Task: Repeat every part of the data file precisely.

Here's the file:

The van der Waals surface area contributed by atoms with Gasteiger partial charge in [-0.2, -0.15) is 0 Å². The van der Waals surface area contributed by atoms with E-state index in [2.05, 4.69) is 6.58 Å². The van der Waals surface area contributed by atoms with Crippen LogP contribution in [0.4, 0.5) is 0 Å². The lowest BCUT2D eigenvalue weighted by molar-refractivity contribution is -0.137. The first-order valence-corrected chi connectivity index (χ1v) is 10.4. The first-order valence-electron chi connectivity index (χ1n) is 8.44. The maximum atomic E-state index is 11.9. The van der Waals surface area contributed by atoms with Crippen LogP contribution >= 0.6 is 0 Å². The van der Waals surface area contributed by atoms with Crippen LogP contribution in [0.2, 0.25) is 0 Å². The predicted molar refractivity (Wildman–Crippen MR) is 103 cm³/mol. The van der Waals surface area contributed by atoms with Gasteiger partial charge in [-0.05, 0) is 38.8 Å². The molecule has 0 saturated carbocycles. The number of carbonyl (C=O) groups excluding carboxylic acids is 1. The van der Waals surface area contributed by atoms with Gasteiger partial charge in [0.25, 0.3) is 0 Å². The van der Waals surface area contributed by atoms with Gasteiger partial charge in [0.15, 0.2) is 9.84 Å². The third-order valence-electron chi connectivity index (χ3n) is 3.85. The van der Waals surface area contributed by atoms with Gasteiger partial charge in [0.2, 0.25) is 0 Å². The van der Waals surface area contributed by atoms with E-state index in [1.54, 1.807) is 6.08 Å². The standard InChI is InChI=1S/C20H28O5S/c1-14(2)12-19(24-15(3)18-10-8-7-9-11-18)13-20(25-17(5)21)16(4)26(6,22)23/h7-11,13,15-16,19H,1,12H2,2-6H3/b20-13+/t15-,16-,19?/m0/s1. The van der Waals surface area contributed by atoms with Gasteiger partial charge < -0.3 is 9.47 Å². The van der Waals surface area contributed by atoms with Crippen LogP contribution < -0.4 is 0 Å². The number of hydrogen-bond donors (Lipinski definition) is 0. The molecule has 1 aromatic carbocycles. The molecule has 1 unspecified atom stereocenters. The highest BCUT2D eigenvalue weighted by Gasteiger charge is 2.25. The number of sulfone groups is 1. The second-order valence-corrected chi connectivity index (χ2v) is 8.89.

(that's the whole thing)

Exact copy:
The van der Waals surface area contributed by atoms with Gasteiger partial charge in [-0.2, -0.15) is 0 Å². The van der Waals surface area contributed by atoms with E-state index in [2.05, 4.69) is 6.58 Å². The van der Waals surface area contributed by atoms with Crippen LogP contribution in [0.4, 0.5) is 0 Å². The lowest BCUT2D eigenvalue weighted by molar-refractivity contribution is -0.137. The first-order valence-corrected chi connectivity index (χ1v) is 10.4. The first-order valence-electron chi connectivity index (χ1n) is 8.44. The maximum atomic E-state index is 11.9. The van der Waals surface area contributed by atoms with Crippen LogP contribution >= 0.6 is 0 Å². The van der Waals surface area contributed by atoms with Crippen LogP contribution in [0.2, 0.25) is 0 Å². The predicted molar refractivity (Wildman–Crippen MR) is 103 cm³/mol. The van der Waals surface area contributed by atoms with Gasteiger partial charge in [-0.05, 0) is 38.8 Å². The molecule has 0 saturated carbocycles. The number of carbonyl (C=O) groups excluding carboxylic acids is 1. The van der Waals surface area contributed by atoms with Gasteiger partial charge in [0.25, 0.3) is 0 Å². The van der Waals surface area contributed by atoms with Gasteiger partial charge in [0.15, 0.2) is 9.84 Å². The third-order valence-electron chi connectivity index (χ3n) is 3.85. The van der Waals surface area contributed by atoms with Gasteiger partial charge in [0.2, 0.25) is 0 Å². The van der Waals surface area contributed by atoms with E-state index in [1.54, 1.807) is 6.08 Å². The standard InChI is InChI=1S/C20H28O5S/c1-14(2)12-19(24-15(3)18-10-8-7-9-11-18)13-20(25-17(5)21)16(4)26(6,22)23/h7-11,13,15-16,19H,1,12H2,2-6H3/b20-13+/t15-,16-,19?/m0/s1. The van der Waals surface area contributed by atoms with Gasteiger partial charge < -0.3 is 9.47 Å². The van der Waals surface area contributed by atoms with Crippen LogP contribution < -0.4 is 0 Å². The number of hydrogen-bond donors (Lipinski definition) is 0. The molecule has 1 aromatic carbocycles. The molecule has 1 unspecified atom stereocenters. The highest BCUT2D eigenvalue weighted by Gasteiger charge is 2.25. The number of sulfone groups is 1. The second-order valence-corrected chi connectivity index (χ2v) is 8.89.